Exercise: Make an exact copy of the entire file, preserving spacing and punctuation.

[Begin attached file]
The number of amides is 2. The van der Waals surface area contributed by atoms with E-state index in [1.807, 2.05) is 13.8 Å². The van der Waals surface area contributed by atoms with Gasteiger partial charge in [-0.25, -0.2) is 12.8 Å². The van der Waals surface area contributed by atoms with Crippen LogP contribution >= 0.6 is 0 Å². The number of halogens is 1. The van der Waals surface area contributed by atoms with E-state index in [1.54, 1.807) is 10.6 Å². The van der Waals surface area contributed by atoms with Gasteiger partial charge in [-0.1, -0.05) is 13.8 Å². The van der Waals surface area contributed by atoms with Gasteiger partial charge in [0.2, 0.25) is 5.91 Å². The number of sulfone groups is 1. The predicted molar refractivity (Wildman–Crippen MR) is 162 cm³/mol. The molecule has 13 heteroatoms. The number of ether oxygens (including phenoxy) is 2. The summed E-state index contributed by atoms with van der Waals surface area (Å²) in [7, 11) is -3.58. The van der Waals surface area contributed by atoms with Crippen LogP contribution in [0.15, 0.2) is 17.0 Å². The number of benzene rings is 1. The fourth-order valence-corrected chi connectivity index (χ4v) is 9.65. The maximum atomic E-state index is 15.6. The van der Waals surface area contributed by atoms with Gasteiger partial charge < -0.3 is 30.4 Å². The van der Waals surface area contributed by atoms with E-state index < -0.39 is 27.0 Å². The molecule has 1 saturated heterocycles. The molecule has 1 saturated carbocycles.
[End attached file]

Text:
The number of amides is 2. The van der Waals surface area contributed by atoms with E-state index in [1.807, 2.05) is 13.8 Å². The van der Waals surface area contributed by atoms with Gasteiger partial charge in [-0.25, -0.2) is 12.8 Å². The van der Waals surface area contributed by atoms with Crippen LogP contribution >= 0.6 is 0 Å². The number of halogens is 1. The van der Waals surface area contributed by atoms with E-state index in [1.54, 1.807) is 10.6 Å². The van der Waals surface area contributed by atoms with Gasteiger partial charge in [-0.1, -0.05) is 13.8 Å². The van der Waals surface area contributed by atoms with Gasteiger partial charge in [0.2, 0.25) is 5.91 Å². The number of sulfone groups is 1. The predicted molar refractivity (Wildman–Crippen MR) is 162 cm³/mol. The molecule has 13 heteroatoms. The number of ether oxygens (including phenoxy) is 2. The summed E-state index contributed by atoms with van der Waals surface area (Å²) in [7, 11) is -3.58. The van der Waals surface area contributed by atoms with Crippen LogP contribution in [0.15, 0.2) is 17.0 Å². The number of benzene rings is 1. The fourth-order valence-corrected chi connectivity index (χ4v) is 9.65. The maximum atomic E-state index is 15.6. The van der Waals surface area contributed by atoms with Gasteiger partial charge < -0.3 is 30.4 Å². The van der Waals surface area contributed by atoms with E-state index < -0.39 is 27.0 Å². The molecule has 1 saturated heterocycles. The molecule has 1 saturated carbocycles.